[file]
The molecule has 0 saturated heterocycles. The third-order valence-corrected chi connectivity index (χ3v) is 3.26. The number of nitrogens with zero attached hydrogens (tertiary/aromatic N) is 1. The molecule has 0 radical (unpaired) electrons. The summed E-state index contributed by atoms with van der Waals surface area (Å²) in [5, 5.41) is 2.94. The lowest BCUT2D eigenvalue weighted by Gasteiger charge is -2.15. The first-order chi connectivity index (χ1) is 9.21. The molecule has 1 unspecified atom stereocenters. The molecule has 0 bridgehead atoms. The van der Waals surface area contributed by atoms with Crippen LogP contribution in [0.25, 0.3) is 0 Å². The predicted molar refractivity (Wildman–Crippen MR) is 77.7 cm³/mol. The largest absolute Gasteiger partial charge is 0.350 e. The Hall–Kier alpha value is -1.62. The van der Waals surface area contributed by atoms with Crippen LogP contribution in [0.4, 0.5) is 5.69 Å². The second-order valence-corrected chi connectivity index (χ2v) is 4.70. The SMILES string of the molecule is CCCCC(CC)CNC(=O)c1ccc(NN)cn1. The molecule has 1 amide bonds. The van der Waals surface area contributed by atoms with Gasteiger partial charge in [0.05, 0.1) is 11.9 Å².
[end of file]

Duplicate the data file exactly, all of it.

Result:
The molecule has 0 saturated heterocycles. The third-order valence-corrected chi connectivity index (χ3v) is 3.26. The number of nitrogens with zero attached hydrogens (tertiary/aromatic N) is 1. The molecule has 0 radical (unpaired) electrons. The summed E-state index contributed by atoms with van der Waals surface area (Å²) in [5, 5.41) is 2.94. The lowest BCUT2D eigenvalue weighted by Gasteiger charge is -2.15. The first-order chi connectivity index (χ1) is 9.21. The molecule has 1 unspecified atom stereocenters. The molecule has 0 bridgehead atoms. The van der Waals surface area contributed by atoms with Crippen LogP contribution in [0.25, 0.3) is 0 Å². The predicted molar refractivity (Wildman–Crippen MR) is 77.7 cm³/mol. The largest absolute Gasteiger partial charge is 0.350 e. The Hall–Kier alpha value is -1.62. The van der Waals surface area contributed by atoms with Crippen LogP contribution in [0.4, 0.5) is 5.69 Å². The second-order valence-corrected chi connectivity index (χ2v) is 4.70. The SMILES string of the molecule is CCCCC(CC)CNC(=O)c1ccc(NN)cn1. The molecule has 1 amide bonds. The van der Waals surface area contributed by atoms with Gasteiger partial charge in [0.05, 0.1) is 11.9 Å².